Cinematographer Stéphane Fontaine presents the north-west landscape as both menacing and majestic, while Ross’s music choices are unconventional, mostly diagetic and absolutely inspired. A funeral scene that might typically play out as a moment of sombre reflection is actually a moment of uplift and inspiration through the use of Guns n Roses’ Sweet Child O’ Mine. Mortenson is perfectly cast in the lead role and delivers another typically solid performance, while the six young performers – George Mackay, Samantha Isler, Annalise Basso, Nicholas Hamilton, Shree Crooks and Charlie Shotwell –  are universally impressive as the Cash children, whose ages range from 8 to 18. As the oldest, Mackay’s Bodevan has the biggest narrative arc as his desire to attend college is in conflict with Ben’s views on formalised education, but all of them enjoy moments in the spotlight. Kathryn Hahn and Steve Zahn also feature as the sister and brother-in-law who represent the exact type of banal, vacuous existence that Ben is so desperate to avoid. Amusing, emotional and thought provoking at times, Captain Fantastic is an entertaining romp that is let down by the compromise of the ending, seemingly with an eye to the mainstream of which Ben would want no part.

Big Sound Snaps

No event brings Fortitude Valley to life quite like Big Sound. Whilst there is always plenty happening in Brisbane’s entertainment and live music precinct, including great annual events such as Valley Fiesta, it is only Big Sound that brings artists, music industry representatives and fans together for a feast of  live music over three nights. Wednesday and Thursday evenings feature official Big Sound showcase performances from 150 artists at 15 different venues, with Friday night set aside for the official closing party at The Triffid.


Throw in the increasing number of pre-festival shows, industry showcases and post-festival events and there is now a week of live music on offer. The 2016 event again featured great performances from an eclectic batch of bands and artists.


Photos from the three nights of Big Sound 2016 have been posted in the gallery, with images captured at the Night Before Big Sound at The Foundry available here.

The Space Between

The title of this first ever Australia-Italy co-production could easily refer to the myriad spaces between those moments when something actually happens. First time feature director Ruth Borgobello – a graduate of the Victorian College of the Arts – has crafted a film that looks beautiful but is lacking in emotional or narrative heft. Themes such as aging, grief, sacrifice and love are touched upon but never really explored in any depth. In fact, other than a couple of brief moments that draw an emotional reaction, the whole thing plays out as a somewhat stilted story that never looks to be leading anywhere interesting and ultimately doesn’t. In fact, when the ending comes, you are never likely to give another thought to this couple who engage in one of the most tepid on-screen couplings we have seen for quite a while. A complete lack of chemistry between Marco (Flavio Parenti) and Olivia (Maeve Dermody) renders their relationship unconvincing, which makes it hard to care too much what happens to them or between them.

SPace Between 2

Marco is a talented chef who, having abandoned his job in New York following the death of his mother, has returned to his home town of Udine in Italy where he works in a factory and takes care of his father. He and his friend Claudio (Lino Guanciale) hold elaborate dinner parties and it is at one of these soirees that he meets Audrey (Patricia Mason), an Australian restaurant owner who offers him an opportunity to work in Melbourne. As luck would have it, tragedy strikes and Marco finds himself struggling to cope with the fallout when he comes across Olivia – another Australian just in case there was any doubt about the funding arrangements – who is in town to sell an apartment that belongs to her grandparents. Perhaps the most frustrating failing of the piece is the lack of personality that afflicts so many of the other characters that permeate the narrative. With the exception of the elderly couple who run a hotel visited by Claudio and Olivia, there is nobody who possesses the level of flamboyance and charisma we might typically expect from a film set in this part of the world. Sure, you don’t want people presented as ethnic stereotypes, but the supporting players here are all so dull that it is excruciating. Furthermore, we don’t even find out the names of some of them and/or what their relationship is to Marco and each other.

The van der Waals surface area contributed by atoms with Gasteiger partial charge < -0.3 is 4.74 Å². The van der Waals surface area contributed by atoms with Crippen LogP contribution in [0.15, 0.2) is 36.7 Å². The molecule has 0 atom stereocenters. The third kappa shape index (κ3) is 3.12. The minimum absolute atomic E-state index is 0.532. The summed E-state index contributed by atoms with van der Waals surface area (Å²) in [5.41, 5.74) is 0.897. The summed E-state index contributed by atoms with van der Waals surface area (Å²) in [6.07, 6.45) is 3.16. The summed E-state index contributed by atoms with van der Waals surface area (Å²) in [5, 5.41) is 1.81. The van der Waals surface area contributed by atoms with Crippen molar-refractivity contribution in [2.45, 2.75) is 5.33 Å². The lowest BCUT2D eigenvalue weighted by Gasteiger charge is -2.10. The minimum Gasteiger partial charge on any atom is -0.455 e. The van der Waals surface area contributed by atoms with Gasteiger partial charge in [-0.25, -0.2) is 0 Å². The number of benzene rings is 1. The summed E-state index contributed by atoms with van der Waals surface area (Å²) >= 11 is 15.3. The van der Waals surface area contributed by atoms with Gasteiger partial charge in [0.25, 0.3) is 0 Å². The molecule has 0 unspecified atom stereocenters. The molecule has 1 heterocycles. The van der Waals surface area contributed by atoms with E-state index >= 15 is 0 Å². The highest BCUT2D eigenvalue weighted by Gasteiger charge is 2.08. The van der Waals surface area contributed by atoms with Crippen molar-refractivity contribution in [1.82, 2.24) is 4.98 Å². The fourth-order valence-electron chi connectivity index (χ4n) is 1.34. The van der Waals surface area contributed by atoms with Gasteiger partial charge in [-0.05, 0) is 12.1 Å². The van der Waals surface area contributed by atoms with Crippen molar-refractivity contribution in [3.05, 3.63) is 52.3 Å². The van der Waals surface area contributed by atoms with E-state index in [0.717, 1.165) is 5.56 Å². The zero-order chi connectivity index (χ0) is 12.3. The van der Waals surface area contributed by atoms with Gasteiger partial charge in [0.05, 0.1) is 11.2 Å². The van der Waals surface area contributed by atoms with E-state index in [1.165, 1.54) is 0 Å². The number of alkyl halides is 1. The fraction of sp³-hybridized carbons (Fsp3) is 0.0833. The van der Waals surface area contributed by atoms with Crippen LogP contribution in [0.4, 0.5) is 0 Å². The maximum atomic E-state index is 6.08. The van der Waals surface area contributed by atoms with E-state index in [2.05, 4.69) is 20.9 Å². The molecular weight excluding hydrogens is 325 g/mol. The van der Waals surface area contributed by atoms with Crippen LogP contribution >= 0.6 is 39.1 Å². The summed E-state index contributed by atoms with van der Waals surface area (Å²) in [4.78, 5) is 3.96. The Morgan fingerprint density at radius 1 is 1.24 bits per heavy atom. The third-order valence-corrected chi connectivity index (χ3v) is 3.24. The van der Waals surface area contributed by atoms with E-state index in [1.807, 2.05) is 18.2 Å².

Space Between 1

The northern Italian architecture and the cobblestone laneways, which look particularly fetching at night, are captured to great effect by cinematographer Katie Milwright (Looking for Grace) and, as such, The Space Between looks suitably romantic. It’s just a shame too much time is spent on dream/flashback sequences rather than developing the relationship between the two leads. Neither character is fleshed out in any great detail, but Olivia in particular is a mystery. We learn little about her other than the fact she likes to help herself to other people’s stuff, a proclivity which results in the only real moment of tension between the two. Despite supposedly having fallen for each other, neither Marco nor Olivia seems particularly upset when it appears as though they could find themselves living on opposite sides of the globe.

The film touches on the efforts of those wanting to protect the legacy of somebody after they have died and this is perhaps the most interesting, and emotionally complex, thread of the narrative so it would have been good to see Borgobello, who co-wrote the screenplay with Mario Mucciarelli, place greater emphasis on this aspect of the story. As an Australian production (well, partly at least) directed by a new female filmmaker, this is the type of movie that you really want to like and, whilst there is plenty to admire in the aesthetics, there just isn’t enough substance to make this The Space Between – the fifth feature with this title in the last six years or so – particularly memorable.

Italian Film fest

The Space Between will feature during the 2016 Lavazza Italian Film Festival at Palace Barracks from September 28 to October 19. For festival information, including session times and ticketing, head to the festival website.

Big Sound Starts Now

The annual Big Sound music festival gets underway tonight (September 7) in Brisbane’s Fortitude Valley. Featuring more than 150 bands and musical artists across 15 venues, Big Sound is a feast for live music lovers.

Big Sound

Amongst those performing over the two nights of the festival are Alex Lahey, Tkay Maidza, Vera Blue, DZ Deathrays, Olympia and The Gooch Palms. The full schedule of performances is available here.